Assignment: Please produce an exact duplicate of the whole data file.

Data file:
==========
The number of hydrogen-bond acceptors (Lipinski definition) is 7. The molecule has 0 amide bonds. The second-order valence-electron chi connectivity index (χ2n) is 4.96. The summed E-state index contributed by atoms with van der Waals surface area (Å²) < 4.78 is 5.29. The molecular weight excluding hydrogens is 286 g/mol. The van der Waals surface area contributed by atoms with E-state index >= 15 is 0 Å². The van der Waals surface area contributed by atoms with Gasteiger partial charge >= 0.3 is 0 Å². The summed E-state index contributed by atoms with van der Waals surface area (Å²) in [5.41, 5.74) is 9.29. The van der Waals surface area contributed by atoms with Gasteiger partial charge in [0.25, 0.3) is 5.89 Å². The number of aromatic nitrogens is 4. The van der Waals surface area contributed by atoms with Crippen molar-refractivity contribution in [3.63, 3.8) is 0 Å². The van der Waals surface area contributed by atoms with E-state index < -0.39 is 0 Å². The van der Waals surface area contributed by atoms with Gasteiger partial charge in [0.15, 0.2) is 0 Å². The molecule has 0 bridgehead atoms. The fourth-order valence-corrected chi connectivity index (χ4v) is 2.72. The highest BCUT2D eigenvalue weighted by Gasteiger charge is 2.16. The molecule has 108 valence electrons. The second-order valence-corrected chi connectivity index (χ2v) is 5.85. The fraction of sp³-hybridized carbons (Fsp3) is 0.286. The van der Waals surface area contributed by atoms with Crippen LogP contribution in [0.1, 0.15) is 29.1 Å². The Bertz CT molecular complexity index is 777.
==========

The number of hydrogen-bond acceptors (Lipinski definition) is 7. The molecule has 0 amide bonds. The second-order valence-electron chi connectivity index (χ2n) is 4.96. The summed E-state index contributed by atoms with van der Waals surface area (Å²) < 4.78 is 5.29. The molecular weight excluding hydrogens is 286 g/mol. The van der Waals surface area contributed by atoms with E-state index >= 15 is 0 Å². The van der Waals surface area contributed by atoms with Gasteiger partial charge >= 0.3 is 0 Å². The summed E-state index contributed by atoms with van der Waals surface area (Å²) in [5.41, 5.74) is 9.29. The van der Waals surface area contributed by atoms with Gasteiger partial charge in [0.25, 0.3) is 5.89 Å². The number of aromatic nitrogens is 4. The van der Waals surface area contributed by atoms with Crippen molar-refractivity contribution in [3.63, 3.8) is 0 Å². The van der Waals surface area contributed by atoms with E-state index < -0.39 is 0 Å². The van der Waals surface area contributed by atoms with Gasteiger partial charge in [0.15, 0.2) is 0 Å². The molecule has 0 bridgehead atoms. The fourth-order valence-corrected chi connectivity index (χ4v) is 2.72. The highest BCUT2D eigenvalue weighted by Gasteiger charge is 2.16. The molecule has 108 valence electrons. The second-order valence-corrected chi connectivity index (χ2v) is 5.85. The fraction of sp³-hybridized carbons (Fsp3) is 0.286. The van der Waals surface area contributed by atoms with Crippen LogP contribution in [0.1, 0.15) is 29.1 Å². The Bertz CT molecular complexity index is 777.